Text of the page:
If you're regularly hearing chimes and bells from your computer that seem phantom, your computer may have a virus or malware.

Your files might be missing, or the icons and/or content of your files may be different. Your computer won't make these types of changes to your files unless you have a virus or technical problem.

Pay attention to whether your computer is running more slowly than usual.

"One of the popular scams right now is something called 'pay per install,'" Armstrong said. "There are third-party companies out there in places like Russia and China that allow [someone] to go to their forums and sign up to receive a piece of software. They then pay [that person] for every thousand users they can fool into installing the software.

"So, these people who try to trick you into installing rogue software will put as many things on your computer as possible at the same time to make the most money," he added. "And with all this spyware and applications running at the same time, you'll see a slowdown in performance."

Another sign of an infection is when your legitimate antivirus software alerts you that an application is trying to connect to a website you've never heard of.

In general, your computer doesn't make its own connections; they have to be started by someone. And if you didn't initiate these connections in the past, problematic software could be doing it for you.

You might see pornographic images pop up or replace benign images, such as photos on news sites. A related sign that your computer is infected is the constant appearance of pop-up ads for sites you don't normally visit.

Be proactive. The first step is to prevent your computer from getting infected in the first place, Armstrong said. That includes making sure your applications, antivirus software and operating system are updated.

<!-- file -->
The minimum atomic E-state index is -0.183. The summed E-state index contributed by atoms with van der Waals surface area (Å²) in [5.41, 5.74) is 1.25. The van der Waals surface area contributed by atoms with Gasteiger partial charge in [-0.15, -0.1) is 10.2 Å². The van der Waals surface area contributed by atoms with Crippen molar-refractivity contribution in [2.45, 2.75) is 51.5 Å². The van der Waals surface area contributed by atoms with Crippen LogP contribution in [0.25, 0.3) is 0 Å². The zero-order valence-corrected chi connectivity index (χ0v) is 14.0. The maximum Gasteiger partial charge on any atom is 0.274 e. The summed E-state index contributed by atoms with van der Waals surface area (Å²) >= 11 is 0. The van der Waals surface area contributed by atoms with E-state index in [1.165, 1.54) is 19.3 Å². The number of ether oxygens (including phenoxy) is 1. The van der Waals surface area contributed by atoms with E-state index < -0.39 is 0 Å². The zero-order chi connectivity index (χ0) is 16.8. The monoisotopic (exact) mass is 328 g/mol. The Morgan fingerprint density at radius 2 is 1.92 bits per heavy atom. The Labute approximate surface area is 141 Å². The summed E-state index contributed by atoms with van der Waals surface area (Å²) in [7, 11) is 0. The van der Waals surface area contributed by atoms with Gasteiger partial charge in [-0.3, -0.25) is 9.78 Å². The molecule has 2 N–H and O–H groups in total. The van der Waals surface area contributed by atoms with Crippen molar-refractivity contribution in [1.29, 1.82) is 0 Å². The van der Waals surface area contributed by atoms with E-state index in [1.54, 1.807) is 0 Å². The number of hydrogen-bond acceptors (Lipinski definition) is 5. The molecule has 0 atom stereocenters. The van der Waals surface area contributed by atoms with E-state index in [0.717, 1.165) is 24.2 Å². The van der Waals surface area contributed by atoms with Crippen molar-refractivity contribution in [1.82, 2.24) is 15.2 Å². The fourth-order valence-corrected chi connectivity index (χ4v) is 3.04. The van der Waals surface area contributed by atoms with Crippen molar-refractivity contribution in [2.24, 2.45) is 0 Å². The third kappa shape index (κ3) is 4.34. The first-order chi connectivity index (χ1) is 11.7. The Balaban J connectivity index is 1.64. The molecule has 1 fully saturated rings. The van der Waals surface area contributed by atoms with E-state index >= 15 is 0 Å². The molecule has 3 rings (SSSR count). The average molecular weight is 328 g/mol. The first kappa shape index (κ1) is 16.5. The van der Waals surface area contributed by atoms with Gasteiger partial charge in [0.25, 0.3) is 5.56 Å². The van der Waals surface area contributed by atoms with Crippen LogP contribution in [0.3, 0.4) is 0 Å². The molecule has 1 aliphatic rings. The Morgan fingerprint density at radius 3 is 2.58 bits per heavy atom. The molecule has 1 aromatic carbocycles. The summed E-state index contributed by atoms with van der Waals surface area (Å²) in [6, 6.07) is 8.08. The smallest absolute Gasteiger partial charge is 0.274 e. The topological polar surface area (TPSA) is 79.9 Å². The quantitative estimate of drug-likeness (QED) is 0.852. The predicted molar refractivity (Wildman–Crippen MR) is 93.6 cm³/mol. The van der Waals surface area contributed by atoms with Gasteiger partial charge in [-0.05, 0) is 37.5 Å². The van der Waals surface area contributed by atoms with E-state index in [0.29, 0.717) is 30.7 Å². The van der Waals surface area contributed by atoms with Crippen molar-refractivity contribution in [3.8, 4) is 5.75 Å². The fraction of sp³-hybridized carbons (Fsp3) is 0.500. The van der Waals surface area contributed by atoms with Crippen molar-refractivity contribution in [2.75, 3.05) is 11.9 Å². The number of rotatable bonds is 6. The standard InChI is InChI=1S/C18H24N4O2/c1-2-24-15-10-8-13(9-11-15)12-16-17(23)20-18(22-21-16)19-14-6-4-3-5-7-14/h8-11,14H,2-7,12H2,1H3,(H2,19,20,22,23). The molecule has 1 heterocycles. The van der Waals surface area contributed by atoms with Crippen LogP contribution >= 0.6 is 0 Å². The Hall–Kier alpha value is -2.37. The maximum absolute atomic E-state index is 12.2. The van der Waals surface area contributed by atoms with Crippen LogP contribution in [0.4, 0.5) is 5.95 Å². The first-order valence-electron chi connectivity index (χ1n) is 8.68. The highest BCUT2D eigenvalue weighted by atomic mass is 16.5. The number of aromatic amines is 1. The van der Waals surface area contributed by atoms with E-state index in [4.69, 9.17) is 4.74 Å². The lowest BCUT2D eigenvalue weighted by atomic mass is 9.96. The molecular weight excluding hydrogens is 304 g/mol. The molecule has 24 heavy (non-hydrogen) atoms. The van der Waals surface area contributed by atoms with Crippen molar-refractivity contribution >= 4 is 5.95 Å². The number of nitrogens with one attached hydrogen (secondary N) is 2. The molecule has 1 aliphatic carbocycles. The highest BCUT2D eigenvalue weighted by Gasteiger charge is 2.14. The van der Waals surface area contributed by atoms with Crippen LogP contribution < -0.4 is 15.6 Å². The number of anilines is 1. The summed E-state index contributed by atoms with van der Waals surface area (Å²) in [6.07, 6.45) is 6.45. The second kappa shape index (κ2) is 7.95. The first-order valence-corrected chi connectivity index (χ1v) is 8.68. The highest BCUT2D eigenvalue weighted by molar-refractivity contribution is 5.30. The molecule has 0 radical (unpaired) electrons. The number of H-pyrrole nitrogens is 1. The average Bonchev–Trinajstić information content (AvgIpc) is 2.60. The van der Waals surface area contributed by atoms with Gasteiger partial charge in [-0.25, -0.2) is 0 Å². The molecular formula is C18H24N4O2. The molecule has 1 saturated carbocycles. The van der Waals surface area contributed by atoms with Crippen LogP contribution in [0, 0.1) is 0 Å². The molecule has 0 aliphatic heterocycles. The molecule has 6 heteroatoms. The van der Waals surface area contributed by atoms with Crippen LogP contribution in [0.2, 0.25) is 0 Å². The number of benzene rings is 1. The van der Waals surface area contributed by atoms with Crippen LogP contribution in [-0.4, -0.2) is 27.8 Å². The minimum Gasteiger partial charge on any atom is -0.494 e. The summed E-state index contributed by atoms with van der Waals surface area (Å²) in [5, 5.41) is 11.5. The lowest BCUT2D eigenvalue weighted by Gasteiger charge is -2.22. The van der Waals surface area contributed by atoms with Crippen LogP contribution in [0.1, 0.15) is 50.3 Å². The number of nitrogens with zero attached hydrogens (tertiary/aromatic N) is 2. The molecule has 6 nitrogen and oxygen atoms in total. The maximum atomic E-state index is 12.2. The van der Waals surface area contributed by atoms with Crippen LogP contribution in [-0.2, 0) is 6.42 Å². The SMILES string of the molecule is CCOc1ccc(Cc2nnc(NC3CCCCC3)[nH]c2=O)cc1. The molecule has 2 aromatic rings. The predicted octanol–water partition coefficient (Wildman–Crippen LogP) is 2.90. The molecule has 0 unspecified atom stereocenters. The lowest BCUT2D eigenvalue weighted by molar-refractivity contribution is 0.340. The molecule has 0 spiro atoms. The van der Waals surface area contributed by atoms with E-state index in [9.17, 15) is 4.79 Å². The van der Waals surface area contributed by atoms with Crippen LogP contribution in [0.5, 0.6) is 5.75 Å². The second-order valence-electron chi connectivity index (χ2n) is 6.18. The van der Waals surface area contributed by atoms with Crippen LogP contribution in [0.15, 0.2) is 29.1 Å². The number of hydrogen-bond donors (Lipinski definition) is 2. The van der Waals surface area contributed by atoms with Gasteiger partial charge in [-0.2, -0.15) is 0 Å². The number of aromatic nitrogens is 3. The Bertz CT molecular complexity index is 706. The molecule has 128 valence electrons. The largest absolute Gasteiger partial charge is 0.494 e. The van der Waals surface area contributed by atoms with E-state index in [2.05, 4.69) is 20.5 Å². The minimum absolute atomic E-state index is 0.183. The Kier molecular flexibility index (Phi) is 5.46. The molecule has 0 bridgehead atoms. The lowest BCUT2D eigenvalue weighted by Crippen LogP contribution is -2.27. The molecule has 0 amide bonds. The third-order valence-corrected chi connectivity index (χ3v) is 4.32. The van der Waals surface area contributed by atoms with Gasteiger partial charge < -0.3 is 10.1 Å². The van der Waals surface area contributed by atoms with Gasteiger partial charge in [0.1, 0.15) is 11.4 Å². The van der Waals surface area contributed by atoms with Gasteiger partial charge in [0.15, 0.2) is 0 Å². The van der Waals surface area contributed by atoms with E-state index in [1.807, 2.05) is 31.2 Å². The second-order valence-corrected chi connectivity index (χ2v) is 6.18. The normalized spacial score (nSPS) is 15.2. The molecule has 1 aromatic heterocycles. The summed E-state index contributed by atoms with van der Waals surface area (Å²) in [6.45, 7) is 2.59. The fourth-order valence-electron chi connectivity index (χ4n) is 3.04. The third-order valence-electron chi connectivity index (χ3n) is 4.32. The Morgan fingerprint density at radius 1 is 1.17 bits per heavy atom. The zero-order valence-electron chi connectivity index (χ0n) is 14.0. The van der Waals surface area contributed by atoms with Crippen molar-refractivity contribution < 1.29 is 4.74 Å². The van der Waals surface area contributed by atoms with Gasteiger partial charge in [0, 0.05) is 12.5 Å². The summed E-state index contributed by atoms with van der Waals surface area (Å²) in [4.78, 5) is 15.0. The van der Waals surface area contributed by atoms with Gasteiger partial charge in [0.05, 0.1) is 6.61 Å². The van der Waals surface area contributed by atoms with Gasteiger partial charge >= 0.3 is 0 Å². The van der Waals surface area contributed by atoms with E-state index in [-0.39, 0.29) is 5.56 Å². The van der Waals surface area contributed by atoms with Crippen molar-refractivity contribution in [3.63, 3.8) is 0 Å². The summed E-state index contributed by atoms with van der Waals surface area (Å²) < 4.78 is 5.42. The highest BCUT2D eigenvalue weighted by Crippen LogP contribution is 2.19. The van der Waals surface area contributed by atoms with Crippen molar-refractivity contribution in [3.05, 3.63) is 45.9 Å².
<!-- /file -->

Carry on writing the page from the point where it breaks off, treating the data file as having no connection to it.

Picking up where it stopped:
You can also reduce the number of potential vulnerabilities that cybercriminals could exploit by uninstalling applications you don't use much.

But if your system is already infected, follow these tips from Kaspersky:

Go into the Task Manager, and stop the process that's running the pop-up.

  • Windows users can hit the Ctrl, Alt and Delete keys at the same time to find the Task Manager quickly.
  • Mac users can go to the Apple menu on the top left and select Force Quit to find it.

Note that this doesn't remove the infection. Next, you should install and/or run antivirus software (if the malware will let you) to fix the problem. If that's not an option, continue with one of the following steps:

Starting your computer in Safe Mode may let you run antivirus software or otherwise explore the problem. Begin by rebooting the computer.

  • On a Windows PC, press and hold F8 as soon as the reboot begins. Then, choose Safe Mode from the menu that appears.
  • On a Mac, hold down the Shift key while rebooting. Then, perform an antivirus scan to eliminate any other potential infections.

Some nasty forms of malware cripple or kill antivirus software. If that happens to you, burn a Linux-based rescue CD, which will reboot your PC or Mac and disinfect and repair its files. Most major antivirus software makers offer the files for free; all you need is access to another PC with a broadband connection and a CD burner. Note that this step works only if your computer also has a CD drive.

Antivirus companies keep up with virus and malware trends. They often offer advice for how to deal with specific malicious programs.

The best defense is a good offense. Take the necessary precautions to keep your computer from getting infected. Install antivirus software now if you haven't already, and follow good safety and security best practices online.